The realm of consumer tech, much like any other social platform, has its trends and styles. Be it biased towards performance or leaning towards design, usage, and ergonomics, we all have different terms that keep up with what’s the latest. As an update, here are 20 of the latest techie words that you should learn today, and hopefully, properly use:
3D Printing – Innovations and recent cost efficiency tweaks allowed this late 20th-century tech to warp its way to modern homes. Still in the prototype stages mind you, but already has the potential to become a standard reality.
5G – 4G is still not reliable and fast enough for you? Then how about a new set of internet and networking technology protocols designed to surpass further this? Welcome to 5G, where regular data speeds are now calculated in Gbps.
8K – Yes, it is as its name directly suggests. 8K is the next exponential upgrade to 4K, and while 5K, 6K, and 7K are already making their rounds, 8K will most likely be the next-generation standard for video media broadcasting in the next few years.
Bluetooth Low Energy – also known as BLE or Bluetooth Smart. Remember how Bluetooth devices tend to be more power hungry than their normal counterparts? This tech is designed to remove this inherent issue.
BYOD – this term has been around for a while though only became popular now after high-end tablets and smartphones became relatively standard. Stands for Bring Your Own Device, it shifts the use of company-issued hardware to self-brought consumer tech devices in corporate settings.
Chrome OS Tablet – Chromebooks have now been split into another category thanks to the introduction of 2-in-1 “semi-Android” hybrids, which are currently introduced informally as Chrome OS tablets.
Cognitive Computing – Remember that last time when a non-human player joined a Jeopardy! Game? Then you’ve seen the brain emulating abilities of cognitive computing. Sounds scary? A bit, but it is also why it is equally exciting to see.
Gamification – Turning anything into a game? Yup, but more technically though, it’s the adding of game-like elements to services and activities to make them more engaging to do.
Gesture Tech – its definition is as it says. The term has gained a relatively wider popularity nowadays due to the concept of gesture-based access controls, introduced in specific mobile devices and machines as of late.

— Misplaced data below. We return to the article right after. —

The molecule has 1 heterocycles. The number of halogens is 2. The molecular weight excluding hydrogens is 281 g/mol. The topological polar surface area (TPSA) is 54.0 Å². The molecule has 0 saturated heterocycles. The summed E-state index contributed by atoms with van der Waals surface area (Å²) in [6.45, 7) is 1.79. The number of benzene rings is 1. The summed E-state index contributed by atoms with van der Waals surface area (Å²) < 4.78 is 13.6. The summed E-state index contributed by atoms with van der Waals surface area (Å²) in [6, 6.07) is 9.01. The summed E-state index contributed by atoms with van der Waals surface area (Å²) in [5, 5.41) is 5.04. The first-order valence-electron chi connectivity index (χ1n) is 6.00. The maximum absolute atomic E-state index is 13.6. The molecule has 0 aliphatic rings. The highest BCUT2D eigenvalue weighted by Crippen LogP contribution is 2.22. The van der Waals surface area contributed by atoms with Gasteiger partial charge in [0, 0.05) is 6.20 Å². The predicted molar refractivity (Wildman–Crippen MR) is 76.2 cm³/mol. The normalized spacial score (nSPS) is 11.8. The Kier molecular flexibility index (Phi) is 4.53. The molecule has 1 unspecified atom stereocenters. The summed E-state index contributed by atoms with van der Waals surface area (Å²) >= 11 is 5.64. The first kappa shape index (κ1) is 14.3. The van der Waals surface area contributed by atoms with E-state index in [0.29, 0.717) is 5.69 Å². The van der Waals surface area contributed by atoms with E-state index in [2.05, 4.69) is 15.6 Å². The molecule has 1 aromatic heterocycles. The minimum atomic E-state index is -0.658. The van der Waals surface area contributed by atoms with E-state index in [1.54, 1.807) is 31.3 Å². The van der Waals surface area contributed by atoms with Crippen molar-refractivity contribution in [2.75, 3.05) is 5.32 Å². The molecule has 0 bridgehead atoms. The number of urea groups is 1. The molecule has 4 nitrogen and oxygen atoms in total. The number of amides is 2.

Lendership – instead of purchasing the service or software outright, why not pay for it in trickles while still getting full benefits? Greatly aids in new start-ups, and the investment cost can be paid off eventually in a short amount of time.
Personal Drones – no longer simple toys, and with various equipment add-ons mounted on them, drones can do just about anything that gets convenient with a little added aerial advantage.
POLED – Plastic Organic Light Emitting Diodes. By default OLED screens themselves are already flexible, but POLED screens allow the flexibility for this feature to be preserved even when integrated with other hardware (for phones and TVs for instance)
Quantum Dots – the “booster” to the still-standard-but-now-becoming-old LED screen technology. It allows an LED screen to provide more vibrant colors a la Plasma or OLED using Quantum dots as an additional backlight layer.
Self-driving Cars – old sci-fi concept? Maybe, until you realize that Google is already way too invested into the idea now, with its fleet of test autonomous cars recording millions of miles in mileage for the past few years.
Skylake – think Broadwell’s modern already? Then we introduce Skylake, the 6th generation line-up of Intel’s high performance and ultra energy efficient 14-nanometer processors.
USB Type-C – not new, but still makes the entry to this list due to the perceived time it will become the norm. For a recap, the USB Type-C is a new USB form factor that is significantly faster (at least 2x) and more powerful (can charge laptops) than USB 3.0.
VR – or Virtual Reality, is something we’re already familiar with since the 90’s. Today, it buzzes a completely different meaning in the 21st century. Oculus Rift is just the first step, with Sony, Samsung, and other tech companies eventually stepping in to make VR the “reality” that it should be.
Wearable Tech – smartwatches, smart eyewear, smart wristbands, you name it. Think of any wearable accessory, add the word “smart”, and voila! Wearable technology.
Youtube 360 – one of the several upcoming innovations inspired by current VR technology. Videos in this format can be viewed in full 360 degrees, providing complete immersion at a whole new level.